## Class operators

20 May 2010 . Edited: 20 May 2010

I would do a search for this, but I can't seem to phrase it to get google to do my bidding.

I have a quaternion class that contains the standard 4 scalars as variables. This class has an operator:

//Quaternion multiplication
QUATERNION QUATERNION::operator* (QUATERNION multiplier) {
QUATERNION temp;
temp.h = h*multiplier.h - i*multiplier.i - j*multiplier.j- k*multiplier.k;
temp.i = i*multiplier.h + h*multiplier.i + j*multiplier.k - k*multiplier.j;
temp.j = h*multiplier.j - i*multiplier.k + j*multiplier.h + k*multiplier.i;
temp.k = h*multiplier.k + i*multiplier.j - j*multiplier.i + k*multiplier.h;
return (temp);
}

This works when multiplying two quaternions. Is there a way to create it do that I can know when I'm multiplying by a quaternion, or by a scalar (double) and handle it appropriately? The operation would just be multiplying each component by that scalar.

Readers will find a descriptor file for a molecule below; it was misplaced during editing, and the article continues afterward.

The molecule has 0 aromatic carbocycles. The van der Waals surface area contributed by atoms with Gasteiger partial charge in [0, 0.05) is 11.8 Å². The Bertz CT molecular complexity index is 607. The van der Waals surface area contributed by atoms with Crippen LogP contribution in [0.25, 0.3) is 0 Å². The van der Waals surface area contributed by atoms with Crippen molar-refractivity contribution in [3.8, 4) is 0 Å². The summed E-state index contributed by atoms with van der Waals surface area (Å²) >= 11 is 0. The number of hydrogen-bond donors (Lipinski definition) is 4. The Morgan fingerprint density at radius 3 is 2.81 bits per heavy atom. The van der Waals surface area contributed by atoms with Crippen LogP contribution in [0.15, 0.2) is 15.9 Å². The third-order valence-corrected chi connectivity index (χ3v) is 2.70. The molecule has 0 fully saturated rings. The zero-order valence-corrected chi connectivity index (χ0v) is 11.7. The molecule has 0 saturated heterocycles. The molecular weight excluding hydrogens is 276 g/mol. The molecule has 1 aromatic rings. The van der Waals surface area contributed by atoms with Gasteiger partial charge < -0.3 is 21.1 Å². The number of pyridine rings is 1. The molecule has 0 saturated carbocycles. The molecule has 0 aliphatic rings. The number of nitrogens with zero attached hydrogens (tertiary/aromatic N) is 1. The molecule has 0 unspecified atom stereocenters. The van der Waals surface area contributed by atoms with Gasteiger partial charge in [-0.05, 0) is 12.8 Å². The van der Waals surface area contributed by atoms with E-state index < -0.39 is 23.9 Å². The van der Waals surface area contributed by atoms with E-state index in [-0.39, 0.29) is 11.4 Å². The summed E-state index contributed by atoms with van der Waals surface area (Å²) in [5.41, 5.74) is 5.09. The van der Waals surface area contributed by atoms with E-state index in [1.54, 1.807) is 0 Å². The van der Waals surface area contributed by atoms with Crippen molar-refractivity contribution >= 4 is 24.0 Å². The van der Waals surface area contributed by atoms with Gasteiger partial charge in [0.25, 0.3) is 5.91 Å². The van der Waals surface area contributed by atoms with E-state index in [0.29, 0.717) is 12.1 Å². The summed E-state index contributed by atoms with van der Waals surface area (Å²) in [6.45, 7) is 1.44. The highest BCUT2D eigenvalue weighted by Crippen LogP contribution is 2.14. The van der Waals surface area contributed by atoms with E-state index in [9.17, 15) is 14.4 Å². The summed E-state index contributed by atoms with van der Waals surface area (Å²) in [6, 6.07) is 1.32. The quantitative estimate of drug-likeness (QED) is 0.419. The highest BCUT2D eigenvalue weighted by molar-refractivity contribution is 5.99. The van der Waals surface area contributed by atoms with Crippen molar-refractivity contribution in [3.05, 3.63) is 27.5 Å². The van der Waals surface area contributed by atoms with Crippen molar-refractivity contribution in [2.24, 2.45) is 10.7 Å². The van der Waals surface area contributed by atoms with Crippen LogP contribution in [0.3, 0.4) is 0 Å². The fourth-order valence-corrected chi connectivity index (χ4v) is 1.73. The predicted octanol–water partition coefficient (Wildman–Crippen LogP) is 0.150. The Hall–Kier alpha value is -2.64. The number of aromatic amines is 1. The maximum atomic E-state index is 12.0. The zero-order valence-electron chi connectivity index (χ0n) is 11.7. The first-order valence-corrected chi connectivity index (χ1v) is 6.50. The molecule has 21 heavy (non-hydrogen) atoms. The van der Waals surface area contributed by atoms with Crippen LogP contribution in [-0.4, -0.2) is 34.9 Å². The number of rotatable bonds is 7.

A simple point towards what this is called would help.

20 May 2010 . Edited: 20 May 2010

I think all you need to do is define the operator again but use double as the arguement so in your class you would have:-

```class QUATERNION {

QUATERNION operator* (double multiplier);
QUATERNION operator* (QUATERNION multiplier);

};

QUATERNION QUATERNION::operator* (QUATERNION multiplier) {
...
}

QUATERNION QUATERNION::operator* (double multiplier) {
...
}

```

(replacing ... with code).

The compiler will then just choose the appropriate form depending on the multiplier used in an expression in your code. This is a result of normal c++ function overloading where the label and return type of the function is the same but the signature (parameters) are different.

Hope that helps,

Richard.